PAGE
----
Fellow pastors, we can’t be pulling people’s legs just to comfort them. The Bible, in Ephesians 4:11-14, said:
And He [Jesus Christ] gave the apostles, the prophets, the evangelists, the shepherds [pastors] and teachers, to equip the saints for the work of ministry, for building up the body of Christ, until we all attain to the unity of the faith and of the knowledge of the Son of God, to mature manhood, to the measure of the stature of the fullness of Christ, so that we may no longer be children, tossed to and fro by the waves and carried about by every wind of doctrine, by human cunning, by craftiness in deceitful schemes.
Since we all claim in unity that the Scripture is true, authoritative in matters of life and death, without error, shouldn’t we give justice the Words of Christ and explain with firm conviction, backed up by clear and valid Scriptural passages, every declarations that we made? After all, by faithfully doing our duty to Christ Jesus our Lord, we will be rewarded accordingly, the unfading crown of glory.
“Shepherd the flock of God that is among you, exercising oversight, not under compulsion, but willingly, as God would have you; not for shameful gain, but eagerly; not domineering over those in your charge, but being examples to the flock. And when the chief Shepherd appears, you will receive the unfading crown of glory.“1 Peter 5:2-4, ESV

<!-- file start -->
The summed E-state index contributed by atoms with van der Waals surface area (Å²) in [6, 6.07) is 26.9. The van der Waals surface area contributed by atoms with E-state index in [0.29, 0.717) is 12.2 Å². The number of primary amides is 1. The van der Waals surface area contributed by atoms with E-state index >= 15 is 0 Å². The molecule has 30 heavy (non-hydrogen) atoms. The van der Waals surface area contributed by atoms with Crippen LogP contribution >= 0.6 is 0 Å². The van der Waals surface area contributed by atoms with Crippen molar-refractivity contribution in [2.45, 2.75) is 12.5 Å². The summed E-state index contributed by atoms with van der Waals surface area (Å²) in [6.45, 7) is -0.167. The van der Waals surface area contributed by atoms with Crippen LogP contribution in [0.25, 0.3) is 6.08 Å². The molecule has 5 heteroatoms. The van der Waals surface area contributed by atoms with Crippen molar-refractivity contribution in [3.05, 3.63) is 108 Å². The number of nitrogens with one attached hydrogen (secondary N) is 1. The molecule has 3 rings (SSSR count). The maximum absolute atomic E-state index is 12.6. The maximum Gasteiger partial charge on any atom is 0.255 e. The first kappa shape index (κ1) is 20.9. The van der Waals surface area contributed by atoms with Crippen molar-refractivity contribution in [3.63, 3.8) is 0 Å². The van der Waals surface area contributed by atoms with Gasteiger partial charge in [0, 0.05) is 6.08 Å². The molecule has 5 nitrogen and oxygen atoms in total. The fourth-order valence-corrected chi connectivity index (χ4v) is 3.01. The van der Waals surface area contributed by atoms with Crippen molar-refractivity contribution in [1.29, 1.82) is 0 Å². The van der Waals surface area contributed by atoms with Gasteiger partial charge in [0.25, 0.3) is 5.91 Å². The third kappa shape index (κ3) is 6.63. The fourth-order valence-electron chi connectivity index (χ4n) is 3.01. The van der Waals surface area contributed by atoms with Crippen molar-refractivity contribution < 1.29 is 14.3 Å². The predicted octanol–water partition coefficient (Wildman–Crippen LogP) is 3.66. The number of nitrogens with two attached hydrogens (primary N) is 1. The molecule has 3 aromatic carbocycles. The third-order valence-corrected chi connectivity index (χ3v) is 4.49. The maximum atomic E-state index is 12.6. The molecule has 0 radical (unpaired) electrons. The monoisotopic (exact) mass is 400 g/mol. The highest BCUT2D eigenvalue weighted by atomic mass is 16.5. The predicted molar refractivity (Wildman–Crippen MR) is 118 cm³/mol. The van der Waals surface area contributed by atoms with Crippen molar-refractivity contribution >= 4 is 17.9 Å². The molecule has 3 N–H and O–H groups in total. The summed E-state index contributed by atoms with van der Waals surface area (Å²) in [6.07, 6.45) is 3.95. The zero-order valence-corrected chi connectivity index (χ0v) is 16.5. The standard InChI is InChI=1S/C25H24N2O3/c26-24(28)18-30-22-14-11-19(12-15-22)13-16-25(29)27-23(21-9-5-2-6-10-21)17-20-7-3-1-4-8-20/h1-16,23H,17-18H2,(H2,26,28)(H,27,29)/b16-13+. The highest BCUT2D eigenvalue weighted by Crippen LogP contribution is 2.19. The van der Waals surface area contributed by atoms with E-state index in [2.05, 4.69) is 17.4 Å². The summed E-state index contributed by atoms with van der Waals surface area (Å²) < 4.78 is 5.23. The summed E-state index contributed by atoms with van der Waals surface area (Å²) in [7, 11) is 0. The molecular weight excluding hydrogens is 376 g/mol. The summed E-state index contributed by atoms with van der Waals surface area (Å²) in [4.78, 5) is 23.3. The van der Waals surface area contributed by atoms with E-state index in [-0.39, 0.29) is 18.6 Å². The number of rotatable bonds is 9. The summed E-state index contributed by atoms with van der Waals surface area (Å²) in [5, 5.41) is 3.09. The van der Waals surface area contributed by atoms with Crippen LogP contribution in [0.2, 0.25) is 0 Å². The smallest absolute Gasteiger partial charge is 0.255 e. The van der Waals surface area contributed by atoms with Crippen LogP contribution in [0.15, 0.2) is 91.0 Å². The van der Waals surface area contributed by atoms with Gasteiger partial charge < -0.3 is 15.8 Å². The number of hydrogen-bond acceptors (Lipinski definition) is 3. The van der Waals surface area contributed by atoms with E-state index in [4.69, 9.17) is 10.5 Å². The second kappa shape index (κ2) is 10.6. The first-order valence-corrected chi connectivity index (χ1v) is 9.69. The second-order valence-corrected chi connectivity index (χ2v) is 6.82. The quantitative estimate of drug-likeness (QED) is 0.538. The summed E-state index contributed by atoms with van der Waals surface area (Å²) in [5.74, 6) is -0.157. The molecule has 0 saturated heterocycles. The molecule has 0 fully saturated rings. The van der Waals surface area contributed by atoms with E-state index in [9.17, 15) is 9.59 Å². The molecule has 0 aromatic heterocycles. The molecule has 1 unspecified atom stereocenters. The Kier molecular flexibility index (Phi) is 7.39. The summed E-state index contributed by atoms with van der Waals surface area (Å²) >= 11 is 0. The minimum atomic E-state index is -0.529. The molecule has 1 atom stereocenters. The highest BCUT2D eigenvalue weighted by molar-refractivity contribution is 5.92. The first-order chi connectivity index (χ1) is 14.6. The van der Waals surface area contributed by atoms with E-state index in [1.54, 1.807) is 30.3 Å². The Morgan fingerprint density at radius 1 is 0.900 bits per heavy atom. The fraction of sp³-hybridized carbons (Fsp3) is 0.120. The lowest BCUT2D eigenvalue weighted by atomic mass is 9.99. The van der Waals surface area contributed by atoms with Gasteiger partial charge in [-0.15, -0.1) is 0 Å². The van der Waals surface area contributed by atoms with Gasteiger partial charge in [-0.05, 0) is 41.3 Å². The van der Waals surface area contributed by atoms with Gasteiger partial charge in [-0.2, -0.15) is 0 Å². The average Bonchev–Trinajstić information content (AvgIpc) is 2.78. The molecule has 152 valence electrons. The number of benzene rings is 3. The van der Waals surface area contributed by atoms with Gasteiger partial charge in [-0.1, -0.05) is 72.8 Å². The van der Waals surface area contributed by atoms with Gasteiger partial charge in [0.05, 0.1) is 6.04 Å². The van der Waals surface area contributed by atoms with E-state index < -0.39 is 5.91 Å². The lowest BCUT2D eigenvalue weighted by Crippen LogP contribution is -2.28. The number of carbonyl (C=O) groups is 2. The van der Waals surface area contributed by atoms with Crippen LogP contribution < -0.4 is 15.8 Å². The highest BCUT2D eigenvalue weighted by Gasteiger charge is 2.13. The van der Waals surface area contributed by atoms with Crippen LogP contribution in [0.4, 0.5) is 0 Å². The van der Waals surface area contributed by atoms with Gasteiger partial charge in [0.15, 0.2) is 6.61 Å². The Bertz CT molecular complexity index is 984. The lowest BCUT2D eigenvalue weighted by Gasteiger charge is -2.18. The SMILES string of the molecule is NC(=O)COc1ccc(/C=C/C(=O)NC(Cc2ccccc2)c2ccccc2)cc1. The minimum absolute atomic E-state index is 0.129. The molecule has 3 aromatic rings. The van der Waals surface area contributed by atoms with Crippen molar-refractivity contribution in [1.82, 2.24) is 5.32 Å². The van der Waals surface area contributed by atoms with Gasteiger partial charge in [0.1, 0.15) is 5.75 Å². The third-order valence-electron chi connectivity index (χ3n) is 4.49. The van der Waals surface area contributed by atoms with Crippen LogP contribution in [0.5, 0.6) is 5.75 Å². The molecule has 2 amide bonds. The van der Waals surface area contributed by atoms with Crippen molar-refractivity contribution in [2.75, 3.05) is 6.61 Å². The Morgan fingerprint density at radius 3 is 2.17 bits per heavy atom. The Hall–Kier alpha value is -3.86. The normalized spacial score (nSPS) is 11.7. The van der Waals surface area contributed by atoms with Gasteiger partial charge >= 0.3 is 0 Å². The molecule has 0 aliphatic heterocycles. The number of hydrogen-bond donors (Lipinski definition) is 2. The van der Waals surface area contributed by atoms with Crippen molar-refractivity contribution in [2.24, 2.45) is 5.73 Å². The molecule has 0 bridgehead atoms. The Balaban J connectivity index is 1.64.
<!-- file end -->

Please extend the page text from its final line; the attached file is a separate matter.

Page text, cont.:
It is a delusion to see this passage no longer applicable if Christ had returned. Jesus Christ is King Eternal, and His reign is without end. So pastors remains to be under the approval of Christ Jesus, the Chief Shepherd of God’s flock.
I understand a lot of questions need to be asked and answered. But I also know it would be difficult to absorb everything in one sitting. So that is the goal of this blog – to unlearn tradition and relearn Scripture. As they say, “Patience is a virtue”. In time, with diligence in reading and studying the Bible you too will see the light.
To end, all my citations are from the camp of futurist, except for Bruce Gore, a partial-Preterist. Anyone who deems futurism lacking in substance, perhaps you may want to do baby steps by going through these videos – one by Bruce Gore, and another by Kenneth Gentry, another Partial-Preterist, on the dating of Revelation.
Disclaimer: We don’t endorse completely the sites or sources we cited, simply the ones we share here. Though we also don’t claim to have watched or listened to other videos or teachings those sites have posted. In time, you too will learn and discern which one to pick up or drop.